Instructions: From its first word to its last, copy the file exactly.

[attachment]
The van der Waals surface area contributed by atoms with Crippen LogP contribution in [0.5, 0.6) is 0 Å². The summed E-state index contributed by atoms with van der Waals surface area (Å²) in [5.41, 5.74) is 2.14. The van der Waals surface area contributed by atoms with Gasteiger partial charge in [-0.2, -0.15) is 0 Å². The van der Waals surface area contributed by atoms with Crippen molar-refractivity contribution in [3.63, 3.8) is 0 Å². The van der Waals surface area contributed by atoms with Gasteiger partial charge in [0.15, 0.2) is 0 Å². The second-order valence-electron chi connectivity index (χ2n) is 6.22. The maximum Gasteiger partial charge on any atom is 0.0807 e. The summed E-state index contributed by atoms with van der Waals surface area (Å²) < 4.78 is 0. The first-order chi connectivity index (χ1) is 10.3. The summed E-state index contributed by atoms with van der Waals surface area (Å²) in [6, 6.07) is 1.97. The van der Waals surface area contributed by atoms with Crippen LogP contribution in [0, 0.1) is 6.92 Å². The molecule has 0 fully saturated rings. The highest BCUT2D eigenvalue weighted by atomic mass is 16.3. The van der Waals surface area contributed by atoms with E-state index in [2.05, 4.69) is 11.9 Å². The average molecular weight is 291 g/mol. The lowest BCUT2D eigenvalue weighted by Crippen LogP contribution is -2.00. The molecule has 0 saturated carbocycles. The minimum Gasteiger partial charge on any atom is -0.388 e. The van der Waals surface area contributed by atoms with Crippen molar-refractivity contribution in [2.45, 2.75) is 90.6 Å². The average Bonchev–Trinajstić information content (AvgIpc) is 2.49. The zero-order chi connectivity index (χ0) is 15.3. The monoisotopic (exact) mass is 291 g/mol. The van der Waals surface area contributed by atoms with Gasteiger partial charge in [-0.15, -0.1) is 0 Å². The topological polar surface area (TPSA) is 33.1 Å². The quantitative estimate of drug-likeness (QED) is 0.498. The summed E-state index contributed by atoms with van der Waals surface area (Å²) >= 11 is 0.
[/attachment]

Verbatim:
The van der Waals surface area contributed by atoms with Crippen LogP contribution in [0.5, 0.6) is 0 Å². The summed E-state index contributed by atoms with van der Waals surface area (Å²) in [5.41, 5.74) is 2.14. The van der Waals surface area contributed by atoms with Gasteiger partial charge in [-0.2, -0.15) is 0 Å². The van der Waals surface area contributed by atoms with Crippen molar-refractivity contribution in [3.63, 3.8) is 0 Å². The van der Waals surface area contributed by atoms with Gasteiger partial charge in [0.15, 0.2) is 0 Å². The second-order valence-electron chi connectivity index (χ2n) is 6.22. The maximum Gasteiger partial charge on any atom is 0.0807 e. The summed E-state index contributed by atoms with van der Waals surface area (Å²) < 4.78 is 0. The first-order chi connectivity index (χ1) is 10.3. The summed E-state index contributed by atoms with van der Waals surface area (Å²) in [6, 6.07) is 1.97. The van der Waals surface area contributed by atoms with Crippen LogP contribution in [0, 0.1) is 6.92 Å². The molecule has 0 fully saturated rings. The highest BCUT2D eigenvalue weighted by atomic mass is 16.3. The van der Waals surface area contributed by atoms with E-state index in [2.05, 4.69) is 11.9 Å². The average molecular weight is 291 g/mol. The lowest BCUT2D eigenvalue weighted by Crippen LogP contribution is -2.00. The molecule has 0 saturated carbocycles. The minimum Gasteiger partial charge on any atom is -0.388 e. The van der Waals surface area contributed by atoms with Crippen molar-refractivity contribution in [2.45, 2.75) is 90.6 Å². The average Bonchev–Trinajstić information content (AvgIpc) is 2.49. The zero-order chi connectivity index (χ0) is 15.3. The monoisotopic (exact) mass is 291 g/mol. The van der Waals surface area contributed by atoms with Gasteiger partial charge in [-0.15, -0.1) is 0 Å². The topological polar surface area (TPSA) is 33.1 Å². The quantitative estimate of drug-likeness (QED) is 0.498. The summed E-state index contributed by atoms with van der Waals surface area (Å²) >= 11 is 0.